In a Democracy, “we the people” have some responsibility for the laws that are in place through the people we have elected. If those laws are unjust, we have some responsibility to change them. We have some responsibility in a land in which we have freedom of speech to speak up.
The Bible is also full of examples of instances in which men’s laws must be ignored in favor of God’s laws. One such example is when the disciples kept preaching the Gospel when they were ordered to stop.
As for the issue at hand, God was so protective about the treatment of strangers in Israel, that He even commanded the Israelites to protect slaves who escaped their masters (and not return them to their masters). In all the various and very specific commands of God to the Israelites, there is not a word on prohibiting strangers (Ger, Nekhar; or Zar) from sojourning in the land.
In short, “[t]he very concept of immigration control is missing; it’s nowhere to be seen” in the Bible, says Marinov. Hoffmeier assumes, without any biblical basis, that Ger means legal and Nekhar and Zar mean illegal, but that distinction isn’t evident in the Bible. Those terms are not defined that way in Scripture. You won’t find that distinction in any Bible dictionary or Concordance either.
In fact, if we dig a little bit deeper, we find examples of words other than Ger used in a similar way as Ger. The word, nokhri, of the same root as nekhar, is used in 1 Kings 8:41-43 when Solomon prays for the foreigners to be welcomed in the Temple. The same word, nokhri, is used by Ruth to describe herself. Ruth is the poster child of an immigrant who was welcomed and treated as an Israelite would be treated.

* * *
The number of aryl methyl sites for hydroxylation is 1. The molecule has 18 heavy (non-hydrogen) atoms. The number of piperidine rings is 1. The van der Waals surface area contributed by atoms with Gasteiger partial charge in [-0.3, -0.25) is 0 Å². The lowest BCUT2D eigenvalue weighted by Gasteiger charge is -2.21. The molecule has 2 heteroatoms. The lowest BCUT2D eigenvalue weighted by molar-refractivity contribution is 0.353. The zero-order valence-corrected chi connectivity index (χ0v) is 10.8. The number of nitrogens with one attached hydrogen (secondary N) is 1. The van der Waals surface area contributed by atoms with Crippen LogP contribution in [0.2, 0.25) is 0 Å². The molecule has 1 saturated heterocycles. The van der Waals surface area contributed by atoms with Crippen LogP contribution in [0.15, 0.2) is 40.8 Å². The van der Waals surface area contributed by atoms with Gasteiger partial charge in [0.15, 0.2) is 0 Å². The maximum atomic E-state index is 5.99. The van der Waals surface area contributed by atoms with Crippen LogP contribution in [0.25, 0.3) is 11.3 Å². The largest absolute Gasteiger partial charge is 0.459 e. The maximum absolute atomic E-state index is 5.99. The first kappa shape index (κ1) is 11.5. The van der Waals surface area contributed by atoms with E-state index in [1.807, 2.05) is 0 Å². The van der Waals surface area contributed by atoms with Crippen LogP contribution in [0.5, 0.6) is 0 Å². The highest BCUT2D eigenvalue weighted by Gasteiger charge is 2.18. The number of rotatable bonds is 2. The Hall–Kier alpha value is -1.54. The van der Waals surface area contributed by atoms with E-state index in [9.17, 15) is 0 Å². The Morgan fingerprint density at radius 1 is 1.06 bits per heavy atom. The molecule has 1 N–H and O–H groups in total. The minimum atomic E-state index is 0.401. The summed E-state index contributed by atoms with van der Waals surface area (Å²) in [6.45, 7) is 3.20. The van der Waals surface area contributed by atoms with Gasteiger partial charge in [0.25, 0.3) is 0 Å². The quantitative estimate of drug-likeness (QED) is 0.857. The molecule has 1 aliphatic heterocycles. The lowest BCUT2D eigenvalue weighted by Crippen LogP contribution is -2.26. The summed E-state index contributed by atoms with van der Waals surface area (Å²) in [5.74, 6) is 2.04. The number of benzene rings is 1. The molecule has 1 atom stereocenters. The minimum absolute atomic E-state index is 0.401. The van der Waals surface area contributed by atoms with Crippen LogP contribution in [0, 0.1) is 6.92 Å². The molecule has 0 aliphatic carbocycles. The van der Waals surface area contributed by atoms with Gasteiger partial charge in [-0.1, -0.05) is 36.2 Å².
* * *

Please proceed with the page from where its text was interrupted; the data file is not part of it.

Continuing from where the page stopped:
There are some examples of different treatment. For instance, the word, Zar, is used in Numbers 16:40 to describe an Israelite who is not a descendant of Aaron. In Deuteronomy 15:1-3, different laws were applied to foreigners (Zar) living among the Israelites. In Deuteronomy 17:15, foreigners (Zar) were not to be put in positions of power over the Israelites.
The few distinctions we find, however, are limited. I think it’s a real stretch to say that the Bible makes any distinction on the basis “legal” and “illegal” standing.
In a twist of sorts, Deuteronomy 14:21 applies different laws to both the alien (Gēr) and the foreigner (Zar) compared to the Israelites. Both groups were distinguished from the Israelites, and both groups were were treated in the same way. The distinction was between them and the Israelites, not between the two.
Further, no biblical passage I could find requires sojourners to be expelled or kept out of the land. In fact, all of these statements imply that they were living among the Israelites!
(I note that the initial instruction to Joshua and the nation of Israel on entering the land was to drive out all the inhabitants. This is a one-time instruction. God was establishing His people in the land He gave them and setting them up for a kingdom ruled by God without the influence of foreign gods. The global, universal instructions on welcoming and protecting strangers overrides the time and situation-specific instruction to drive out the inhabitants. I also don’t think we can equate what God was doing with the nation of Israel with the United States of America.)